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Year: 2021

OHIP and Your Access to Vision Care

Recently, you may have seen news about optometrists in Ontario and wondered how this impacts you and your family. Teeple Optometry along with optometrists across Ontario are deeply concerned about future access to professional vision care services

What’s the problem?

For more than 30 years, the Ontario government has failed to adequately fund eye care. For more than 30 years, the Ontario government has refused to formally negotiate with optometrists.

In 1989, the Ontario government paid $39.15 for an eye exam.

Thirty-two years later, in 2021, the Ontario government pays on average $44.65 for an eye exam.

That fee does not come close to covering the office expenses such as staff, rent, utilities, equipment, and supplies required to provide an eye exam.

The level of funding for OHIP-insured eye exams is not sustainable.

How will this affect you?

Unfortunately, those who will be impacted the most are the groups OHIP is supposed to protect; our children, seniors and those with existing eye diseases. If the government continues to ignore this issue, Ontario optometrists will be left with no choice but to stop providing OHIP services starting September 1st, 2021.

This means that any person who is OHIP-insured for their eye exam will not be able to see an optometrist, including those 19 years of age and under, 65 years of age and over, and adults with eye diseases related to diabetes, glaucoma and cataracts.

Ontario law makes it illegal for optometrists to accept direct payment or alternate health insurance for OHIP-insured services. As a result, these patients will simply not be able to book an appointment starting September 1st.

After more than 30 years of neglect, the Ontario government can still fix this before September 1st. They only need to commit to a formal negotiation that will lead to a solution where optometrists no longer have to pay out of pocket to provide an eye exam to OHIP-insured patients.  We are pleading with the Ontario government to act responsibly and avoid any impact to our patients.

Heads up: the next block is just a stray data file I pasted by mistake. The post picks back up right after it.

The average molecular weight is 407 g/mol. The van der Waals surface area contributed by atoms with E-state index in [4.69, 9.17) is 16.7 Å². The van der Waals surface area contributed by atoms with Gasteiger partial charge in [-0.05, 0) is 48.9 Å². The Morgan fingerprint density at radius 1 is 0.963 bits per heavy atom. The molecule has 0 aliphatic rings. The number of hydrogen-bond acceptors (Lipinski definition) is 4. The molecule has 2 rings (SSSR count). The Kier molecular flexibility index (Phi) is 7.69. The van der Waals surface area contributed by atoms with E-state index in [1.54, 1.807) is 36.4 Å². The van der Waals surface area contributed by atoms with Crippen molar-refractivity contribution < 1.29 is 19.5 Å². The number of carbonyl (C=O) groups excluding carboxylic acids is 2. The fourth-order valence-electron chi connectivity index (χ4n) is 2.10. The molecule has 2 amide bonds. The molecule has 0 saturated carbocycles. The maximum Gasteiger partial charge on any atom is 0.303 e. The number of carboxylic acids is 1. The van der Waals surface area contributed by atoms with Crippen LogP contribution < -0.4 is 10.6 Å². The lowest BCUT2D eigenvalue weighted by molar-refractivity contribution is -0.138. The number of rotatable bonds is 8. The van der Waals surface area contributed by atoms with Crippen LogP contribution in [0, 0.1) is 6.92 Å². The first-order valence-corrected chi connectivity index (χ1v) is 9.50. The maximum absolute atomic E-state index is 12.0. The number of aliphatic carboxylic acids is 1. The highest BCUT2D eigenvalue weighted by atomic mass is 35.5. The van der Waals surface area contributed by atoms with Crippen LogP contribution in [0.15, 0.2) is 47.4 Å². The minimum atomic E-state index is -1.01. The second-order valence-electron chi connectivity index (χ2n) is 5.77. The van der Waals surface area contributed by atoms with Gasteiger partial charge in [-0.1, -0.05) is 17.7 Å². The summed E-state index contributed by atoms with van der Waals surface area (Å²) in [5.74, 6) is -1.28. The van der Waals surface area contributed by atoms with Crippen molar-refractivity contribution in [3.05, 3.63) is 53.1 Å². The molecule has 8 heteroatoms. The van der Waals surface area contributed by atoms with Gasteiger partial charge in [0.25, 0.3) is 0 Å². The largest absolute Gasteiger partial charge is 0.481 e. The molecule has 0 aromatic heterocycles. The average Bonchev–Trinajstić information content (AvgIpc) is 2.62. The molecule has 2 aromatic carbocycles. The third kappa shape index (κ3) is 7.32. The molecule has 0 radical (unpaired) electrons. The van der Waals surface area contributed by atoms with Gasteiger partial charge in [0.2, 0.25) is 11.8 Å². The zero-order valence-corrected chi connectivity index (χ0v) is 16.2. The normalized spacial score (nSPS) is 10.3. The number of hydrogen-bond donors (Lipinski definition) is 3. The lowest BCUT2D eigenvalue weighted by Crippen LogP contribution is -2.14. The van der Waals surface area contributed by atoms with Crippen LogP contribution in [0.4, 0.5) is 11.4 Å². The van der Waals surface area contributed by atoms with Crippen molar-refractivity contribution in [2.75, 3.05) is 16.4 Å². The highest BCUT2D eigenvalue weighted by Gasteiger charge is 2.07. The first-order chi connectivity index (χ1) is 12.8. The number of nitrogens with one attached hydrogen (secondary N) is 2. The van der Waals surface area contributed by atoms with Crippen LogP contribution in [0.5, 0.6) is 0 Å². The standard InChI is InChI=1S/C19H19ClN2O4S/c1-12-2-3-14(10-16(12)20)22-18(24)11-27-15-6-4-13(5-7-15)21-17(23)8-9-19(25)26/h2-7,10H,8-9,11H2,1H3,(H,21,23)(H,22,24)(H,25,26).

What’s our plan?

At Teeple Optometry we are advocating for your continued access to quality eye care. For those of you who may have existing appointments after September 1st, or for those with eye diseases who require frequent monitoring we understand this is a difficult situation. If the Ontario government allows service to be disrupted, we will contact you to discuss an individual plan to ensure your specific health needs will be taken care of appropriately. We plan to keep you updated on our efforts and we are available to answer any questions you may have.

How You Can Help

If you or your family uses OHIP-insured services, and you want to help us ensure access to your doctor is not at risk, we invite you to visit SaveEyeCare.ca to sign an electronic letter to tell our elected government officials that eye care matters to you!

Should I Be Wearing Those Blue-Light Glasses?

It has been about a year since COVID-19 forced a significant change in lifestyle for everyone. Many people started working and learning from home, spending more time indoors and on computers and digital devices. Listening to patients over the past year suggests that this increase in screen time has a noticeable effect on eye comfort for many. What’s more, news stories and social media posts speculate about whether exposure to the lower wavelength (blue) component of the light emitted by these screens can affect your level of wakefulness or even cause damage to the eyes over the long term.